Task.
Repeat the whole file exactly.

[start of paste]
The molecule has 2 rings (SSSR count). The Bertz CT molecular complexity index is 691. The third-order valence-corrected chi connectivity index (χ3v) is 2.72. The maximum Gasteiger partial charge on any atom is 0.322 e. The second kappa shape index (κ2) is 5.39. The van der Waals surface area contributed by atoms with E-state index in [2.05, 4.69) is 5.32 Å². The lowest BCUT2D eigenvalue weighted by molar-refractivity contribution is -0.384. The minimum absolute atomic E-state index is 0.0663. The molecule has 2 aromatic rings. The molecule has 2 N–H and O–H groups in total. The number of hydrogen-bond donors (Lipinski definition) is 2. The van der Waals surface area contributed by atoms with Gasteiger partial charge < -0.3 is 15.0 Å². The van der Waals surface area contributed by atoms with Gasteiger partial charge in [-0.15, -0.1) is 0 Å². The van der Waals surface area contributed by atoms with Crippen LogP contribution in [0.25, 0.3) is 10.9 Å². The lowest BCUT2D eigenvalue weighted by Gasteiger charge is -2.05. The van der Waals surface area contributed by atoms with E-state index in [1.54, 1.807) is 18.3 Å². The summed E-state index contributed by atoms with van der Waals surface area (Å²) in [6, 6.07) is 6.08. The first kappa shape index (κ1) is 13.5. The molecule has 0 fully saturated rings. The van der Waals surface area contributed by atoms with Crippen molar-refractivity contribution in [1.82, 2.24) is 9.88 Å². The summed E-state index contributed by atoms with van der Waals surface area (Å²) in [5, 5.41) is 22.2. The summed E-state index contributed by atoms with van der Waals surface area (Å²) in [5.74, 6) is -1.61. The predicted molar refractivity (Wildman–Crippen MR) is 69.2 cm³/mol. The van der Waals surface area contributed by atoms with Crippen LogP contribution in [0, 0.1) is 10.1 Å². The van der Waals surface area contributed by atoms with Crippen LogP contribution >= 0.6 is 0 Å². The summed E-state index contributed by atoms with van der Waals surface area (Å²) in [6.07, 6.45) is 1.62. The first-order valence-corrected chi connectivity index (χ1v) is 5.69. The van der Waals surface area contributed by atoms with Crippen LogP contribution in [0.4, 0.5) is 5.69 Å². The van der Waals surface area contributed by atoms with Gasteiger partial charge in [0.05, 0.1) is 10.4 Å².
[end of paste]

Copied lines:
The molecule has 2 rings (SSSR count). The Bertz CT molecular complexity index is 691. The third-order valence-corrected chi connectivity index (χ3v) is 2.72. The maximum Gasteiger partial charge on any atom is 0.322 e. The second kappa shape index (κ2) is 5.39. The van der Waals surface area contributed by atoms with E-state index in [2.05, 4.69) is 5.32 Å². The lowest BCUT2D eigenvalue weighted by molar-refractivity contribution is -0.384. The minimum absolute atomic E-state index is 0.0663. The molecule has 2 aromatic rings. The molecule has 2 N–H and O–H groups in total. The number of hydrogen-bond donors (Lipinski definition) is 2. The van der Waals surface area contributed by atoms with Gasteiger partial charge < -0.3 is 15.0 Å². The van der Waals surface area contributed by atoms with Gasteiger partial charge in [-0.15, -0.1) is 0 Å². The van der Waals surface area contributed by atoms with Crippen LogP contribution in [0.25, 0.3) is 10.9 Å². The lowest BCUT2D eigenvalue weighted by Gasteiger charge is -2.05. The van der Waals surface area contributed by atoms with E-state index in [1.54, 1.807) is 18.3 Å². The summed E-state index contributed by atoms with van der Waals surface area (Å²) in [6, 6.07) is 6.08. The first kappa shape index (κ1) is 13.5. The molecule has 0 fully saturated rings. The van der Waals surface area contributed by atoms with Crippen molar-refractivity contribution in [1.82, 2.24) is 9.88 Å². The summed E-state index contributed by atoms with van der Waals surface area (Å²) in [5, 5.41) is 22.2. The summed E-state index contributed by atoms with van der Waals surface area (Å²) in [5.74, 6) is -1.61. The predicted molar refractivity (Wildman–Crippen MR) is 69.2 cm³/mol. The van der Waals surface area contributed by atoms with Crippen LogP contribution in [0, 0.1) is 10.1 Å². The van der Waals surface area contributed by atoms with Crippen LogP contribution >= 0.6 is 0 Å². The summed E-state index contributed by atoms with van der Waals surface area (Å²) in [6.07, 6.45) is 1.62. The first-order valence-corrected chi connectivity index (χ1v) is 5.69. The van der Waals surface area contributed by atoms with Crippen LogP contribution in [0.4, 0.5) is 5.69 Å². The van der Waals surface area contributed by atoms with Gasteiger partial charge in [0.05, 0.1) is 10.4 Å².